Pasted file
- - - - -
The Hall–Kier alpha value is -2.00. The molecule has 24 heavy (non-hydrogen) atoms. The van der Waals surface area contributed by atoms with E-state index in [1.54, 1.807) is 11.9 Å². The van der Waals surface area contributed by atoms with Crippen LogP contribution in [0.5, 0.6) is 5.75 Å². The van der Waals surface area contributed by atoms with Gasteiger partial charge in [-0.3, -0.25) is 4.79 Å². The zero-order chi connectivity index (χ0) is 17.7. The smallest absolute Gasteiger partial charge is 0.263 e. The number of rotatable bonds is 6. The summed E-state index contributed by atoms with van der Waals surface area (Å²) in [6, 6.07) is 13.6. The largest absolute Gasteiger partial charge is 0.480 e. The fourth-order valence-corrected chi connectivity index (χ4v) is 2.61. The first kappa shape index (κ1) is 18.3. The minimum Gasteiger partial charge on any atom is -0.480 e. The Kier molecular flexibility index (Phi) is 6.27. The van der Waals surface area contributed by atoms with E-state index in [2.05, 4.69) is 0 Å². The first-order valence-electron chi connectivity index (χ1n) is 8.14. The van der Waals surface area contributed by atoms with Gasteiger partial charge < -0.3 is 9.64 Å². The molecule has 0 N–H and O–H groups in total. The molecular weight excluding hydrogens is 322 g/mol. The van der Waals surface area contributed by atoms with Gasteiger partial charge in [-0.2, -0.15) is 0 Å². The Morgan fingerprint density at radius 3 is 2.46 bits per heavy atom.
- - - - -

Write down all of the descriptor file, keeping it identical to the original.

The Hall–Kier alpha value is -2.00. The molecule has 24 heavy (non-hydrogen) atoms. The van der Waals surface area contributed by atoms with E-state index in [1.54, 1.807) is 11.9 Å². The van der Waals surface area contributed by atoms with Crippen LogP contribution in [0.5, 0.6) is 5.75 Å². The van der Waals surface area contributed by atoms with Gasteiger partial charge in [-0.3, -0.25) is 4.79 Å². The zero-order chi connectivity index (χ0) is 17.7. The smallest absolute Gasteiger partial charge is 0.263 e. The number of rotatable bonds is 6. The summed E-state index contributed by atoms with van der Waals surface area (Å²) in [6, 6.07) is 13.6. The largest absolute Gasteiger partial charge is 0.480 e. The fourth-order valence-corrected chi connectivity index (χ4v) is 2.61. The first kappa shape index (κ1) is 18.3. The minimum Gasteiger partial charge on any atom is -0.480 e. The Kier molecular flexibility index (Phi) is 6.27. The van der Waals surface area contributed by atoms with E-state index in [2.05, 4.69) is 0 Å². The first-order valence-electron chi connectivity index (χ1n) is 8.14. The van der Waals surface area contributed by atoms with Gasteiger partial charge < -0.3 is 9.64 Å². The molecule has 0 N–H and O–H groups in total. The molecular weight excluding hydrogens is 322 g/mol. The van der Waals surface area contributed by atoms with Gasteiger partial charge in [-0.2, -0.15) is 0 Å². The Morgan fingerprint density at radius 3 is 2.46 bits per heavy atom.